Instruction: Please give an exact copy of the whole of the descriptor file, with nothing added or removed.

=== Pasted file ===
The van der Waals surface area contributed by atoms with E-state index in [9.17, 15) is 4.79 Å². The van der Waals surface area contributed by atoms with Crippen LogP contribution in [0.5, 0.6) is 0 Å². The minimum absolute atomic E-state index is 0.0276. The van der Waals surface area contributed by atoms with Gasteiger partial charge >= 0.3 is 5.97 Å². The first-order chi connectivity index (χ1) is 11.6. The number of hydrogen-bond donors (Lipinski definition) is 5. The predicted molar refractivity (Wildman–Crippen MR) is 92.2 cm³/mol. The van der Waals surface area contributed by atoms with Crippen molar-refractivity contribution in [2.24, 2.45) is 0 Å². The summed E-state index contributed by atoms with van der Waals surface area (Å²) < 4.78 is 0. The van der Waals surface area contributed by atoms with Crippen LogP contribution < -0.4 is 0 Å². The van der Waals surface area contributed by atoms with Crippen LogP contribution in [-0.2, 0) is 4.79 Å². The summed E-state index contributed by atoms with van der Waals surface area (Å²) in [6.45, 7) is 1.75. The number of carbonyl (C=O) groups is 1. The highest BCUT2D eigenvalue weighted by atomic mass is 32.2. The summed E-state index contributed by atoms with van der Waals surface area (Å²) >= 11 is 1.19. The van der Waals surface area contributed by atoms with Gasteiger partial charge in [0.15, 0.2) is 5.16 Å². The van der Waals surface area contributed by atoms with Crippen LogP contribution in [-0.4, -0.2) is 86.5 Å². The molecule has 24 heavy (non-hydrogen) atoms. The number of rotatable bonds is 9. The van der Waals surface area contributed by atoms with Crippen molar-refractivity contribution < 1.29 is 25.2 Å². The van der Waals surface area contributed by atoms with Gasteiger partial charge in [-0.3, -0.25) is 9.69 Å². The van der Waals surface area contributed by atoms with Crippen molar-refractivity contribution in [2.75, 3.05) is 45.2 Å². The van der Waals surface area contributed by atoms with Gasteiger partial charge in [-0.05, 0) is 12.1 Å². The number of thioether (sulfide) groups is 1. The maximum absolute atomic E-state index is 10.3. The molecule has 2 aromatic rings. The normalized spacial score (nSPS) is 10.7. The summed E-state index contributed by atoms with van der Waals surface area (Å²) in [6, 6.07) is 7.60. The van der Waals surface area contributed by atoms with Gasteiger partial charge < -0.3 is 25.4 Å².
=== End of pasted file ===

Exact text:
The van der Waals surface area contributed by atoms with E-state index in [9.17, 15) is 4.79 Å². The van der Waals surface area contributed by atoms with Crippen LogP contribution in [0.5, 0.6) is 0 Å². The minimum absolute atomic E-state index is 0.0276. The van der Waals surface area contributed by atoms with Gasteiger partial charge >= 0.3 is 5.97 Å². The first-order chi connectivity index (χ1) is 11.6. The number of hydrogen-bond donors (Lipinski definition) is 5. The predicted molar refractivity (Wildman–Crippen MR) is 92.2 cm³/mol. The van der Waals surface area contributed by atoms with Crippen molar-refractivity contribution in [2.24, 2.45) is 0 Å². The summed E-state index contributed by atoms with van der Waals surface area (Å²) < 4.78 is 0. The van der Waals surface area contributed by atoms with Crippen LogP contribution < -0.4 is 0 Å². The van der Waals surface area contributed by atoms with Crippen LogP contribution in [-0.2, 0) is 4.79 Å². The summed E-state index contributed by atoms with van der Waals surface area (Å²) in [6.45, 7) is 1.75. The number of carbonyl (C=O) groups is 1. The highest BCUT2D eigenvalue weighted by atomic mass is 32.2. The summed E-state index contributed by atoms with van der Waals surface area (Å²) >= 11 is 1.19. The van der Waals surface area contributed by atoms with Gasteiger partial charge in [0.15, 0.2) is 5.16 Å². The van der Waals surface area contributed by atoms with Crippen LogP contribution in [-0.4, -0.2) is 86.5 Å². The molecule has 24 heavy (non-hydrogen) atoms. The number of rotatable bonds is 9. The van der Waals surface area contributed by atoms with Crippen molar-refractivity contribution < 1.29 is 25.2 Å². The van der Waals surface area contributed by atoms with Gasteiger partial charge in [-0.3, -0.25) is 9.69 Å². The van der Waals surface area contributed by atoms with Crippen molar-refractivity contribution in [2.75, 3.05) is 45.2 Å². The van der Waals surface area contributed by atoms with Gasteiger partial charge in [-0.05, 0) is 12.1 Å². The number of thioether (sulfide) groups is 1. The maximum absolute atomic E-state index is 10.3. The molecule has 2 aromatic rings. The normalized spacial score (nSPS) is 10.7. The summed E-state index contributed by atoms with van der Waals surface area (Å²) in [6, 6.07) is 7.60. The van der Waals surface area contributed by atoms with Gasteiger partial charge < -0.3 is 25.4 Å².